Snowdrops by A D Miller

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Snowdrops by A D Miller

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Category: General Fiction
Rating: 4/5
Reviewer: Louise Laurie
Reviewed by Louise Laurie
Summary: Set in Russia with all its political, social and economic problems. Nick, a British lawyer is going places with his career and is now working in Moscow thoroughly embracing another culture and all it has to offer.
Buy? Yes Borrow? Yes
Pages: 288 Date: September 2011
Publisher: Atlantic Books
External links: Author's website
ISBN: 978-1848874534

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The front cover, a snowy scene with majestic architecture in the background, is arresting and also suggests a thriller-type read. I was keen to find out why the book was called Snowdrops and hoped the author would enlighten me. He did - and it's nothing to do with flowers or gardening. It's rather chilling and altogether more interesting.

Miller has chosen the first person narrative, so the story has immediacy. Told by Nick in his rather faltering but honest style. We're in the middle of a bitterly cold spell on Moscow streets and a body has been discovered. It's been under all that snow for months but now there's a slight thaw, bits of this unfortunate person now poke through the slush: a toe, a piece of leg. Gruesome and sad at the same time. And it's here, early on in the novel, that we learn the explanation of the innocent-sounding title.

Nick is rushing to work at the office. He has a chance encounter en route with two very attractive and young Russian women, barely out of their teens, it would seem. Normally, the rather quiet and introverted Nick would avoid eye contact, keep his head down. But today he didn't. He may just live to regret that. A conversation, albeit a rather stilted one, is soon struck up. His Russian is passable and with the odd hand gestures and nods of the head etc, they get by. Nick is in his thirties, so past the first flush of youth you could say. He's still single and 'wouldn't mind' a girlfriend. That's my interpretation of the rather easy-going Nick. He struck me early on that he's a man with a flexible plan as far as his private life goes, seems happy enough to rumble along. Until now. He's smitten.

Nick is fully aware that Moscow is full of young and beautiful women so why would these two spend time talking with an older man who wears glasses and is nothing to write home about. Nick doesn't care about all that. He wants to see her again (it's the older one who has caught his eye). Her name's Masha. Miller takes his time to build up a picture here. He describes what the women are wearing (totally unsuitable for the weather as you might expect), their hair, their make-up etc. Geeky Nick is absolutely besotted and it hasn't gone unnoticed.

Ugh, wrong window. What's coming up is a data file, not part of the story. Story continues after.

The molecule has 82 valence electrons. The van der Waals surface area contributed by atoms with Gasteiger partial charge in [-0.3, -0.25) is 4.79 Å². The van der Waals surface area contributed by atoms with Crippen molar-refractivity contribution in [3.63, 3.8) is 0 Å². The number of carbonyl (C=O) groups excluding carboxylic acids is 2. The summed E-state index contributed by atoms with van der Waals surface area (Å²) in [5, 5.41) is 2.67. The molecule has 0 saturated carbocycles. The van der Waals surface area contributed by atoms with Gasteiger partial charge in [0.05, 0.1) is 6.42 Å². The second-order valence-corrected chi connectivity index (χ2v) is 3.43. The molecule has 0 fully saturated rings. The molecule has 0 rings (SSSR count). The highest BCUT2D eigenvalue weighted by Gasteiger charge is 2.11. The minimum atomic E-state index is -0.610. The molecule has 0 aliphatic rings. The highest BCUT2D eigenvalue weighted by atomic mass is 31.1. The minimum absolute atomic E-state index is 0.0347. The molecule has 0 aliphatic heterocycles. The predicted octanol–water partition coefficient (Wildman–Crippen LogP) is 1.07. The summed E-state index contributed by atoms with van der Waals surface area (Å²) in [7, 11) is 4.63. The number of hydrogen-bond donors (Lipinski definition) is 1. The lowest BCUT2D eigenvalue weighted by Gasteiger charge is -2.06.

Miller is clever in ramping up the atmospheric tension. We have the odd word or phrase in Russian and the very basic English spoken by the two women is charmingly disarming eg: For how much years you have been in Moscow? I can sense Nick almost dribbling and drooling here with excitement. Sad or what? But all of this drew me effortlessly into the story and I was only on the first chapter. Good start.

The political scene in Russia is evident from the prose. Many people live in fear. So to get by, they put their heads down and get on with their lives. Asking no questions because they know from bitter experience that they'll receive a pack of lies in return. Coupled with this is the hellish (no other word for it really) weather. Miller gives his readers many examples of people living and working in extreme conditions. It takes a lot of effort to deal with the bitterly cold days. Add in the elite groups of individuals who drive around in fast cars, live the high life and can buy all the vodka in Moscow if they wish. It's a pretty heady mix and makes for good reading.

We soon discover that Masha and the other girl (her sister apparently) are on a mission. It involves Nick. Looks as if they won't have to try too hard then. We find out all the intricate details and also obstacles all in good time.

This is a cracking story told in crisp and engaging prose. I thoroughly enjoyed it. A rather classy, atmospheric thriller-type read. Recommended.

I'd like to thank the publishers for sending a copy to the Bookbag.

If this book appeals then you might like to try A Storm In The Blood by Jon Stephen Fink.

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Booklists.jpg Snowdrops by A D Miller is in the Man Booker Prize 2011.


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